We share this big beautiful blue planet with thousands and millions of other species, large and small, young and old, human and non-human alike. However, humans are a relatively recent addition to our planet’s ancient living ecosystem. Having begun to create our civilizations as far back as 6 million years ago, it’s probably hard to imagine that anything other than dinosaurs inhabited this planet before us.
In truth, many of our animal counterparts have been around for far longer! From hippos to jellyfish, these animals finished their evolution before Homo Erectus first stood erect and today continue to be a vital part of our world.
1. Hippopotamus – 16 million years
While some evidence suggests that these massive creatures have been around for over 55 million years, fossils in Africa indicate its earliest recorded presence approximately 16 million years ago.
2. Apes – 20 million years
As a species with many ancestral lines, it is believed that the common ancestor of Old World monkeys and modern apes existed nearly 30 million years ago. However, the oldest fossils for modern apes date back to 20 million years ago.
3. Koalas – 30 million years
Though fossils have been found of koala-like species dating as far back as 125 million years ago, the ancestral species most similar to modern-day koalas is believed to have existed 30 million years ago. 25 million-year-old fossils of the species have been discovered.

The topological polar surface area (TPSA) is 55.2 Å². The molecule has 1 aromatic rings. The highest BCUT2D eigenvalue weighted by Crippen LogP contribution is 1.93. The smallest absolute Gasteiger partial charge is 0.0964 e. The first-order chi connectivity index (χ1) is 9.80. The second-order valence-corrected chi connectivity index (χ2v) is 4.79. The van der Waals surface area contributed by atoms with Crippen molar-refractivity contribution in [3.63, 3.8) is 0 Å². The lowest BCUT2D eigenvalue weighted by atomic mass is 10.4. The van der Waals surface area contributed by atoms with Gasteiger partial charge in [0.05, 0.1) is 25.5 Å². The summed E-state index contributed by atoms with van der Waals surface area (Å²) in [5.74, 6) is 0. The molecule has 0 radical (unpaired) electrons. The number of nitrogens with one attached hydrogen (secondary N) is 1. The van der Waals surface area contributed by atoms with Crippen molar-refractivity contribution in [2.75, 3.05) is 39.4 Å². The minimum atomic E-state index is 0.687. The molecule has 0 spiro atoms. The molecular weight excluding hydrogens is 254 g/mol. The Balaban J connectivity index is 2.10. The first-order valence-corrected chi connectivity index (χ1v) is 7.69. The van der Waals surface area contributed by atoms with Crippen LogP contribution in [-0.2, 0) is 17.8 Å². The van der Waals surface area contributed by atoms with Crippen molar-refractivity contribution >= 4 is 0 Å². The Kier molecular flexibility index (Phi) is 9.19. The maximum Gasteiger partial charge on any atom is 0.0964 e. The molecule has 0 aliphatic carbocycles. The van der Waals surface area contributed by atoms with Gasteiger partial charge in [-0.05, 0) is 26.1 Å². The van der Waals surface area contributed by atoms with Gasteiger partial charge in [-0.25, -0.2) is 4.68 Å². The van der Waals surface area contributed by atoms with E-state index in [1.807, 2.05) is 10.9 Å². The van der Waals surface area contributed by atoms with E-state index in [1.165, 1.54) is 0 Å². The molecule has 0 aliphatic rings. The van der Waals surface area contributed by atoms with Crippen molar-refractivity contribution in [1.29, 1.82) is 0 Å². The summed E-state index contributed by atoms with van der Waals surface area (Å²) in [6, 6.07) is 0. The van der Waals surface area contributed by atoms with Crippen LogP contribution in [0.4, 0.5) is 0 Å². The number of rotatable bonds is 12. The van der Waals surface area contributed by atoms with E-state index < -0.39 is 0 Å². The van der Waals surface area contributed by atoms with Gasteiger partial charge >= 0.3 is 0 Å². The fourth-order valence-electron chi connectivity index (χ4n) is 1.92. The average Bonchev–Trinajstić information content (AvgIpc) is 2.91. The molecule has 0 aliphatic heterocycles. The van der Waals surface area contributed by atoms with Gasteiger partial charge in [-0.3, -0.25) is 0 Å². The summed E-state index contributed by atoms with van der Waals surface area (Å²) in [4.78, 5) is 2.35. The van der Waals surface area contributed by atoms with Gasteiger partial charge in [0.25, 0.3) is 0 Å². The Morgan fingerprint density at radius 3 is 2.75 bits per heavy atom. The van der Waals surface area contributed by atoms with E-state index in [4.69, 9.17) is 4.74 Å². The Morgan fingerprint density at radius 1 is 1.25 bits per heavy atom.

4. Rats – 34 million years
New discoveries theorize the presence of a super-rat that roamed the planet nearly 160 million years ago. However, the family of rodents that present-day rats, gerbils, and house mice belong to appeared first 34 million years ago.
5. Ostrich – 40 million years
The fossils of the species Palaeotis, which it is believed that modern-day ostriches evolved from, were found in central Europe in the 1930s. Ostriches primarily reside in Africa but are considered to be the last living relative of the fossilized species which dates back to 40 million years ago.
6. Penguins – 40 million years
Penguins diverged from other seafaring birds (like albatrosses) around 71 million years ago. 60 million-year-old fossils of penguin-like species have also been discovered but their connection to modern-day penguins was found to be ambiguous. The closest common ancestor is found to have lived 40 million years ago, though some experts suggest the most prevalent fossil evidence dates back to 20 million years.